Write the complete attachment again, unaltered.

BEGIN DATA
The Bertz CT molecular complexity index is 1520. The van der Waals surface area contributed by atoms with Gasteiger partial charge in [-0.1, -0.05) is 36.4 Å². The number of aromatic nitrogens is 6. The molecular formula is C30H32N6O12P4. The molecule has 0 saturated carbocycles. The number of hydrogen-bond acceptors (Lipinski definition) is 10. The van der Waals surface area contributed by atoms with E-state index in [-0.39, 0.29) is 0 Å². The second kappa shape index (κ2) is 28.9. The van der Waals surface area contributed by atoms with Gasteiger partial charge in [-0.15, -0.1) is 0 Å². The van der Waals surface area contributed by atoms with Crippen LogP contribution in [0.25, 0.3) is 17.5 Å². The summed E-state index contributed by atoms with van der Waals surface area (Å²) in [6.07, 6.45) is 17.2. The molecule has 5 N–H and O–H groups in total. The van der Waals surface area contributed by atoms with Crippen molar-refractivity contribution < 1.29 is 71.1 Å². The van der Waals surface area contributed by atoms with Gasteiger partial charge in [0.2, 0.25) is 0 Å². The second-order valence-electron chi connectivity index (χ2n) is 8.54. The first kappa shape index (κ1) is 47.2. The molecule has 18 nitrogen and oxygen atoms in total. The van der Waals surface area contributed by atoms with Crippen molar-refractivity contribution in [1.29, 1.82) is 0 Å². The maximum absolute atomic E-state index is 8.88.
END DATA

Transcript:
The Bertz CT molecular complexity index is 1520. The van der Waals surface area contributed by atoms with Gasteiger partial charge in [-0.1, -0.05) is 36.4 Å². The number of aromatic nitrogens is 6. The molecular formula is C30H32N6O12P4. The molecule has 0 saturated carbocycles. The number of hydrogen-bond acceptors (Lipinski definition) is 10. The van der Waals surface area contributed by atoms with E-state index in [-0.39, 0.29) is 0 Å². The second kappa shape index (κ2) is 28.9. The van der Waals surface area contributed by atoms with Gasteiger partial charge in [-0.15, -0.1) is 0 Å². The van der Waals surface area contributed by atoms with Crippen LogP contribution in [0.25, 0.3) is 17.5 Å². The summed E-state index contributed by atoms with van der Waals surface area (Å²) in [6.07, 6.45) is 17.2. The molecule has 5 N–H and O–H groups in total. The van der Waals surface area contributed by atoms with Crippen molar-refractivity contribution < 1.29 is 71.1 Å². The van der Waals surface area contributed by atoms with Gasteiger partial charge in [0.2, 0.25) is 0 Å². The second-order valence-electron chi connectivity index (χ2n) is 8.54. The first kappa shape index (κ1) is 47.2. The molecule has 18 nitrogen and oxygen atoms in total. The van der Waals surface area contributed by atoms with Crippen molar-refractivity contribution in [1.29, 1.82) is 0 Å². The maximum absolute atomic E-state index is 8.88.